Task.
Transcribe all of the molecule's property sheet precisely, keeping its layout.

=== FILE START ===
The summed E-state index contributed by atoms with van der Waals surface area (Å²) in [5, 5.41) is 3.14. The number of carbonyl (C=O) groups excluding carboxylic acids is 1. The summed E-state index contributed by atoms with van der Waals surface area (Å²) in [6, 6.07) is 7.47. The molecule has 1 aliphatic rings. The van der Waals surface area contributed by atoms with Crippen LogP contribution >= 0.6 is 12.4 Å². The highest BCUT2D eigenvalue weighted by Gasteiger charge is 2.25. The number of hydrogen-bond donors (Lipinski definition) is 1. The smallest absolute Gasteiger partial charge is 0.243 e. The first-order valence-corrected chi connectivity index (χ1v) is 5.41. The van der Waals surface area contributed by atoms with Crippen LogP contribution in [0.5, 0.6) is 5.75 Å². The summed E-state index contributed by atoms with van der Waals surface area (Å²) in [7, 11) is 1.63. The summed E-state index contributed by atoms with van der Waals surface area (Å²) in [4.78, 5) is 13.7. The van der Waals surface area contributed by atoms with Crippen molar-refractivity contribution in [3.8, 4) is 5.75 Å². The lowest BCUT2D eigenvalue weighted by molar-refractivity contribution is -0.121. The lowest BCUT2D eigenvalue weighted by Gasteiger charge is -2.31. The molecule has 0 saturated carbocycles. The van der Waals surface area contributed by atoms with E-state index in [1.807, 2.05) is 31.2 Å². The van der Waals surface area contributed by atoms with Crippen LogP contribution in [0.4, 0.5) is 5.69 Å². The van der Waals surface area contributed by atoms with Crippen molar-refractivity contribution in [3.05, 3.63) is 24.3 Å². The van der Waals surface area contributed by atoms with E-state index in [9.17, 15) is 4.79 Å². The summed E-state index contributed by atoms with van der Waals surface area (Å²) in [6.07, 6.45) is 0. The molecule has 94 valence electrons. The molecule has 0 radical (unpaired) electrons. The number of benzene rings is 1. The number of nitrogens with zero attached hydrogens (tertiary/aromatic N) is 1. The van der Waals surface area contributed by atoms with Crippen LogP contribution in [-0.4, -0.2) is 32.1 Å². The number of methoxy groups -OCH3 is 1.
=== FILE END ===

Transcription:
The summed E-state index contributed by atoms with van der Waals surface area (Å²) in [5, 5.41) is 3.14. The number of carbonyl (C=O) groups excluding carboxylic acids is 1. The summed E-state index contributed by atoms with van der Waals surface area (Å²) in [6, 6.07) is 7.47. The molecule has 1 aliphatic rings. The van der Waals surface area contributed by atoms with Crippen LogP contribution >= 0.6 is 12.4 Å². The highest BCUT2D eigenvalue weighted by Gasteiger charge is 2.25. The number of hydrogen-bond donors (Lipinski definition) is 1. The smallest absolute Gasteiger partial charge is 0.243 e. The first-order valence-corrected chi connectivity index (χ1v) is 5.41. The van der Waals surface area contributed by atoms with Crippen LogP contribution in [0.5, 0.6) is 5.75 Å². The summed E-state index contributed by atoms with van der Waals surface area (Å²) in [7, 11) is 1.63. The summed E-state index contributed by atoms with van der Waals surface area (Å²) in [4.78, 5) is 13.7. The van der Waals surface area contributed by atoms with Crippen molar-refractivity contribution in [3.8, 4) is 5.75 Å². The lowest BCUT2D eigenvalue weighted by molar-refractivity contribution is -0.121. The lowest BCUT2D eigenvalue weighted by Gasteiger charge is -2.31. The molecule has 0 saturated carbocycles. The van der Waals surface area contributed by atoms with E-state index in [1.807, 2.05) is 31.2 Å². The van der Waals surface area contributed by atoms with Crippen LogP contribution in [0.4, 0.5) is 5.69 Å². The van der Waals surface area contributed by atoms with Crippen molar-refractivity contribution in [3.05, 3.63) is 24.3 Å². The van der Waals surface area contributed by atoms with E-state index in [9.17, 15) is 4.79 Å². The summed E-state index contributed by atoms with van der Waals surface area (Å²) in [6.07, 6.45) is 0. The molecule has 94 valence electrons. The molecule has 0 radical (unpaired) electrons. The number of benzene rings is 1. The number of nitrogens with zero attached hydrogens (tertiary/aromatic N) is 1. The van der Waals surface area contributed by atoms with Crippen LogP contribution in [-0.4, -0.2) is 32.1 Å². The number of methoxy groups -OCH3 is 1.